Fear of the dentist
One in four of us dreads a visit to the dentist, but there are ways to overcome your fear.
Being afraid of the dentist means different things to different people. Maybe it's the thought that treatment will hurt, or that the sounds and smells bring back memories of bad experiences as a child.
The good news is that more and more dentists understand their patients' fears. With a combination of kindness and gentleness they can do a lot to make dental treatment stress free.
Karen Coates, a dental adviser at the British Dental Health Foundation, says the organisation's dental helpline receives many calls about fear and phobia.
Karen says: "People who are scared of the dentist often call us for help because they're at the end of their tether. Their teeth don't look nice any more or they're in a lot of pain with toothache , and they want to make the first step to seeing a dentist and getting their teeth sorted out.
"Some people have such bad dental phobia that they haven't seen a dentist for years. It's common for us to hear from someone in their twenties or thirties or even older who hasn't been to the dentist since childhood. Recently, a 16-year-old girl whose mother has a dental phobia called the helpline. The mother had never taken the daughter to the dentist – and now the girl desperately wanted to have a dental check-up."
If you haven't seen a dentist for several years because of fear or anxiety, be reassured that you should find the experience more bearable nowadays.
"Most people who are scared of the dentist have bad memories from childhood of the smells and sounds of the surgery," says Karen. "Modern dental surgeries are much friendlier environments, with flowers in the waiting room, art on the walls, a pleasant reception area and polite staff.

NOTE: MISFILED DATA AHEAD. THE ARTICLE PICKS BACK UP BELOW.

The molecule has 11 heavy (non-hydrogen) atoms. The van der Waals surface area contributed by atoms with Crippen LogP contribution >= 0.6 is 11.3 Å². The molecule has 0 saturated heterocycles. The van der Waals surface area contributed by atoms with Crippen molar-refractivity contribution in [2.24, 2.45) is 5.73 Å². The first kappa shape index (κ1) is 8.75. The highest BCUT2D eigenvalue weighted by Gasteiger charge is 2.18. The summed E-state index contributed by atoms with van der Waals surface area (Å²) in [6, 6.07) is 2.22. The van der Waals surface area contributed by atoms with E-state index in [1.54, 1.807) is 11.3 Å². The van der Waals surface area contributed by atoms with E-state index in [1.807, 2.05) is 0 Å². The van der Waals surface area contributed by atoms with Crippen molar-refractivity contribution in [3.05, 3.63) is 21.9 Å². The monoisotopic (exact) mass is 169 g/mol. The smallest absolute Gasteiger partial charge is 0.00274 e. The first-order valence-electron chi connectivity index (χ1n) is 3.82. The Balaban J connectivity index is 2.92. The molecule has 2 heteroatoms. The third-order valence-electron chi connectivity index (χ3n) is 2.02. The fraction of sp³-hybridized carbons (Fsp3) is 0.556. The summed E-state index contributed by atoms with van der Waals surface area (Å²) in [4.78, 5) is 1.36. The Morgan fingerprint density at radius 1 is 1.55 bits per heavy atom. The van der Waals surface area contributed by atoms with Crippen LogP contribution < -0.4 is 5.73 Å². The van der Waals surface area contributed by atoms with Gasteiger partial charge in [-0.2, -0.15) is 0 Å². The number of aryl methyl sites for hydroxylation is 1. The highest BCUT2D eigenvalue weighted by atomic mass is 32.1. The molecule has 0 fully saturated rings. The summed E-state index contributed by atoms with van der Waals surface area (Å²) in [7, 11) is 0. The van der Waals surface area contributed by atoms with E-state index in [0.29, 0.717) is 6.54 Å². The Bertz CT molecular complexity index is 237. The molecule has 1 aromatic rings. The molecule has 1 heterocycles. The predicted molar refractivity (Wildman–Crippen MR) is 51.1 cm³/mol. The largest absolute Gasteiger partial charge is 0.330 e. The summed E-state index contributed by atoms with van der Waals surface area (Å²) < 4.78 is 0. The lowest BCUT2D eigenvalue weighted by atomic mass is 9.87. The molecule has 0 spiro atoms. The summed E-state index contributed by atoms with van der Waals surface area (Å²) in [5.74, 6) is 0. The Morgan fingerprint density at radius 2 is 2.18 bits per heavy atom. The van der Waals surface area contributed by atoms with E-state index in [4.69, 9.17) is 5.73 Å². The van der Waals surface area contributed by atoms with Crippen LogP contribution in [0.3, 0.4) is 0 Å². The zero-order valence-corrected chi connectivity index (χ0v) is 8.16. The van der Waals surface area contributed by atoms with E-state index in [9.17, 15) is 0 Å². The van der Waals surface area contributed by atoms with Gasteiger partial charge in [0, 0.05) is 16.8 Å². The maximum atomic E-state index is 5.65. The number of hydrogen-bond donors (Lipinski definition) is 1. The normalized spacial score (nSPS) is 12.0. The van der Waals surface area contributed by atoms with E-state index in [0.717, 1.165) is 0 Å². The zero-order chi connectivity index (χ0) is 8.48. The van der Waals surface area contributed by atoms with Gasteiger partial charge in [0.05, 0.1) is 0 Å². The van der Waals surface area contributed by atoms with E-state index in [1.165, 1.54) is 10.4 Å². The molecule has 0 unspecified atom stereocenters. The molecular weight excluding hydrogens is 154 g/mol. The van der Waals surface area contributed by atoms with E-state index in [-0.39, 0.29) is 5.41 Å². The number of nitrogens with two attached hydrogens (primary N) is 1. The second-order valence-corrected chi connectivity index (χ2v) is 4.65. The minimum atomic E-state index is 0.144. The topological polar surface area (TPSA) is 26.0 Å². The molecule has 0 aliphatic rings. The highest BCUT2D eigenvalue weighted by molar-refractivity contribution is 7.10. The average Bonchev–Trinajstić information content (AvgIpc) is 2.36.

"It's altogether a gentler experience. Of course, you'll still have the smells and sounds of the dental surgery but these are less noticeable than they used to be with instruments hidden from sight and background music playing. Even drills aren't as noisy as they used to be," she adds.
Advances in technology have also improved dentistry. Treatment can now be completely painless. The dental wand (a computerised injection system that looks like a pen and delivers the anaesthetic very slowly so it is painless) is great for anyone with a needle phobia. A numbing gel can also be used to numb your gums before an injection so you don't feel the needle .
8 tips to ease dental fear
If you're anxious about seeing the dentist, here are Karen's tips to ease the fear:
- Find an understanding dentist. Ask friends and family if they can recommend one or look for someone who advertises themselves as an expert with anxious patients. Search for your local dentists here.
- Once you've found someone you think may be suitable, visit the surgery to have a look around, meet the receptionist and dentist and see the environment. Tell the dentist that you're anxious so they know beforehand.
- Pick an appointment time early in the morning so you have less time to dwell on it.
- The first appointment will simply be a check-up so don't worry that you'll be launched into having a filling, the drill or a needle. See this first visit as your chance to get to know the dentist.
- Take a friend with you to your appointment. The dentist won't mind if they accompany you throughout the check-up or treatment.
- Agree a sign with the dentist to signal that you need a break and want them to stop. It can be as simple as pointing your finger, and will help you feel more in control.
- If you think it will help, start gradually with a clean and polish then work up to more extensive treatment once you've built up trust and rapport with your dentist.
- Take a personal stereo with you to listen to music during your visit. It will help you relax.
If you're extremely nervous, ask your dentist to refer you to a sedation clinic. These clinics are specifically for nervous dental patients.
Some people find simple inhalation sedation very helpful to relax them for dental treatment. This is a bit like gas and air given during childbirth, but instead of being delivered through a mask it comes through a nosepiece.
If you're extremely nervous you may prefer intravenous sedation (through an injection into your hand or arm) during treatment. The drugs won't send you to sleep – you'll be awake and able to talk to the dentist – but they'll calm and relax you so deeply you probably won't remember much of what happened.
Common dental Q&As
Read the answers to common dental health questions.